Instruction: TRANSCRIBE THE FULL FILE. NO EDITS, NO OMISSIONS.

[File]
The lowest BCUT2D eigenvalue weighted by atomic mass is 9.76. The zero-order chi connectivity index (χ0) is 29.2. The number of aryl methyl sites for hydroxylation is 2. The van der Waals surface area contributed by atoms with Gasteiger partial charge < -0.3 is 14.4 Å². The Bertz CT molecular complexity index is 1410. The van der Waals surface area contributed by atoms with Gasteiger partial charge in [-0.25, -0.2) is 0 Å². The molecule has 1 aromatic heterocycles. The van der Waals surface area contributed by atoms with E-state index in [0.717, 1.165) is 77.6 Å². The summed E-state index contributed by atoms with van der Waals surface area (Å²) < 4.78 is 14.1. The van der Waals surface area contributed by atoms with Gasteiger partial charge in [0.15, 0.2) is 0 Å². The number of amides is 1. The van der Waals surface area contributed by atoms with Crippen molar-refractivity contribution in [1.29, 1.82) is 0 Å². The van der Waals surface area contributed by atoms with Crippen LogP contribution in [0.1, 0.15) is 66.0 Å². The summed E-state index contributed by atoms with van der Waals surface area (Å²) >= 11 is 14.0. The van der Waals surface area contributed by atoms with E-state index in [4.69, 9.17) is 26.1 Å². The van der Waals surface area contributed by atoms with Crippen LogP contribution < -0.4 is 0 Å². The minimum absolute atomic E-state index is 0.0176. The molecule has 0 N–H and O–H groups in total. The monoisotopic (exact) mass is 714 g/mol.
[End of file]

The lowest BCUT2D eigenvalue weighted by atomic mass is 9.76. The zero-order chi connectivity index (χ0) is 29.2. The number of aryl methyl sites for hydroxylation is 2. The van der Waals surface area contributed by atoms with Gasteiger partial charge < -0.3 is 14.4 Å². The Bertz CT molecular complexity index is 1410. The van der Waals surface area contributed by atoms with Gasteiger partial charge in [-0.25, -0.2) is 0 Å². The molecule has 1 aromatic heterocycles. The van der Waals surface area contributed by atoms with E-state index in [0.717, 1.165) is 77.6 Å². The summed E-state index contributed by atoms with van der Waals surface area (Å²) < 4.78 is 14.1. The van der Waals surface area contributed by atoms with Gasteiger partial charge in [0.15, 0.2) is 0 Å². The number of amides is 1. The van der Waals surface area contributed by atoms with Crippen molar-refractivity contribution in [1.29, 1.82) is 0 Å². The van der Waals surface area contributed by atoms with Crippen LogP contribution in [0.1, 0.15) is 66.0 Å². The summed E-state index contributed by atoms with van der Waals surface area (Å²) >= 11 is 14.0. The van der Waals surface area contributed by atoms with E-state index in [4.69, 9.17) is 26.1 Å². The van der Waals surface area contributed by atoms with Crippen LogP contribution < -0.4 is 0 Å². The minimum absolute atomic E-state index is 0.0176. The molecule has 0 N–H and O–H groups in total. The monoisotopic (exact) mass is 714 g/mol.